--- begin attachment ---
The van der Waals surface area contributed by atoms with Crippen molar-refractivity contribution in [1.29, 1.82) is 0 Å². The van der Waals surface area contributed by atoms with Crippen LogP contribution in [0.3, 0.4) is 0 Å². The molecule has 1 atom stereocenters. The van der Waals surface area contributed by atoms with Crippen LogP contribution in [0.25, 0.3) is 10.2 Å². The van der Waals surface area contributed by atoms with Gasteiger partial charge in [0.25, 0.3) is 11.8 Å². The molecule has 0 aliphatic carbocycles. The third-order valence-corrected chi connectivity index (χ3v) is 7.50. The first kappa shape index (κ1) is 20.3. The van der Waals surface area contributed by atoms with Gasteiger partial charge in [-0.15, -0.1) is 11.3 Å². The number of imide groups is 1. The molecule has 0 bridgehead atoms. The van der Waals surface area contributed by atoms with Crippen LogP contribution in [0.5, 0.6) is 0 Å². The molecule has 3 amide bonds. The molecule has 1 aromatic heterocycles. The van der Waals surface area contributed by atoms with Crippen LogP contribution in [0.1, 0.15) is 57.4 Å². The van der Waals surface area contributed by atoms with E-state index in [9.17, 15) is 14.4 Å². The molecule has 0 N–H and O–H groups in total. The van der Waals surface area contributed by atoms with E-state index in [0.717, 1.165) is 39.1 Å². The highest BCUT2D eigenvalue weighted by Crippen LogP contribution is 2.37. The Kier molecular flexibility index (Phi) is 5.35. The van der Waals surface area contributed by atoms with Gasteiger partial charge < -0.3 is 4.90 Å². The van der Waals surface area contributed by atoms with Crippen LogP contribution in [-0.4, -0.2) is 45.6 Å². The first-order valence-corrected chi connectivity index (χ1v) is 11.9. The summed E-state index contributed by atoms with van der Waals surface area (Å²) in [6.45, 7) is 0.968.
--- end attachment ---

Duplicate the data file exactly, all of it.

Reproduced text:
The van der Waals surface area contributed by atoms with Crippen molar-refractivity contribution in [1.29, 1.82) is 0 Å². The van der Waals surface area contributed by atoms with Crippen LogP contribution in [0.3, 0.4) is 0 Å². The molecule has 1 atom stereocenters. The van der Waals surface area contributed by atoms with Crippen LogP contribution in [0.25, 0.3) is 10.2 Å². The van der Waals surface area contributed by atoms with Gasteiger partial charge in [0.25, 0.3) is 11.8 Å². The molecule has 0 aliphatic carbocycles. The third-order valence-corrected chi connectivity index (χ3v) is 7.50. The first kappa shape index (κ1) is 20.3. The van der Waals surface area contributed by atoms with Gasteiger partial charge in [-0.15, -0.1) is 11.3 Å². The number of imide groups is 1. The molecule has 0 bridgehead atoms. The van der Waals surface area contributed by atoms with Crippen LogP contribution in [0.5, 0.6) is 0 Å². The molecule has 3 amide bonds. The molecule has 1 aromatic heterocycles. The van der Waals surface area contributed by atoms with Crippen LogP contribution in [0.1, 0.15) is 57.4 Å². The van der Waals surface area contributed by atoms with E-state index in [9.17, 15) is 14.4 Å². The molecule has 0 N–H and O–H groups in total. The van der Waals surface area contributed by atoms with E-state index in [0.717, 1.165) is 39.1 Å². The highest BCUT2D eigenvalue weighted by Crippen LogP contribution is 2.37. The Kier molecular flexibility index (Phi) is 5.35. The van der Waals surface area contributed by atoms with Gasteiger partial charge < -0.3 is 4.90 Å². The van der Waals surface area contributed by atoms with Crippen LogP contribution in [-0.4, -0.2) is 45.6 Å². The first-order valence-corrected chi connectivity index (χ1v) is 11.9. The summed E-state index contributed by atoms with van der Waals surface area (Å²) in [6.45, 7) is 0.968.